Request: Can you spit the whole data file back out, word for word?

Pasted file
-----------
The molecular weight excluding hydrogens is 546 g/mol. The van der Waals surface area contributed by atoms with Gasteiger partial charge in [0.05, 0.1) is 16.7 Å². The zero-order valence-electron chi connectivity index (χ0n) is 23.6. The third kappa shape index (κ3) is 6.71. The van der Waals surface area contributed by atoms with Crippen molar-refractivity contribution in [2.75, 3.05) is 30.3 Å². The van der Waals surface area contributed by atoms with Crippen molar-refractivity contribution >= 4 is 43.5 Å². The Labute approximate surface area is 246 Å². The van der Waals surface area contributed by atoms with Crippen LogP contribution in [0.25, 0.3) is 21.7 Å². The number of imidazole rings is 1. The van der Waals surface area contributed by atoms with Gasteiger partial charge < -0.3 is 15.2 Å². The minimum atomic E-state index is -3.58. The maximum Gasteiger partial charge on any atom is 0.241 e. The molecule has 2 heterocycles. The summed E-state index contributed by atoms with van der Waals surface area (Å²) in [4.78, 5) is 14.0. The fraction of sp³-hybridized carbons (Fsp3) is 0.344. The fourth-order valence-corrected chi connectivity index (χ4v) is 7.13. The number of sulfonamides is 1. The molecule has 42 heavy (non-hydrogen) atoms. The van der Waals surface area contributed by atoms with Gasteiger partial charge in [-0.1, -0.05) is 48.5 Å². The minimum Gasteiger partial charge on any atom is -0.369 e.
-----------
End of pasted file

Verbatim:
The molecular weight excluding hydrogens is 546 g/mol. The van der Waals surface area contributed by atoms with Gasteiger partial charge in [0.05, 0.1) is 16.7 Å². The zero-order valence-electron chi connectivity index (χ0n) is 23.6. The third kappa shape index (κ3) is 6.71. The van der Waals surface area contributed by atoms with Crippen molar-refractivity contribution in [2.75, 3.05) is 30.3 Å². The van der Waals surface area contributed by atoms with Crippen molar-refractivity contribution >= 4 is 43.5 Å². The Labute approximate surface area is 246 Å². The van der Waals surface area contributed by atoms with Crippen LogP contribution in [0.25, 0.3) is 21.7 Å². The number of imidazole rings is 1. The van der Waals surface area contributed by atoms with Gasteiger partial charge < -0.3 is 15.2 Å². The minimum atomic E-state index is -3.58. The maximum Gasteiger partial charge on any atom is 0.241 e. The molecule has 2 heterocycles. The summed E-state index contributed by atoms with van der Waals surface area (Å²) in [4.78, 5) is 14.0. The fraction of sp³-hybridized carbons (Fsp3) is 0.344. The fourth-order valence-corrected chi connectivity index (χ4v) is 7.13. The number of sulfonamides is 1. The molecule has 42 heavy (non-hydrogen) atoms. The van der Waals surface area contributed by atoms with Gasteiger partial charge in [-0.1, -0.05) is 48.5 Å². The minimum Gasteiger partial charge on any atom is -0.369 e.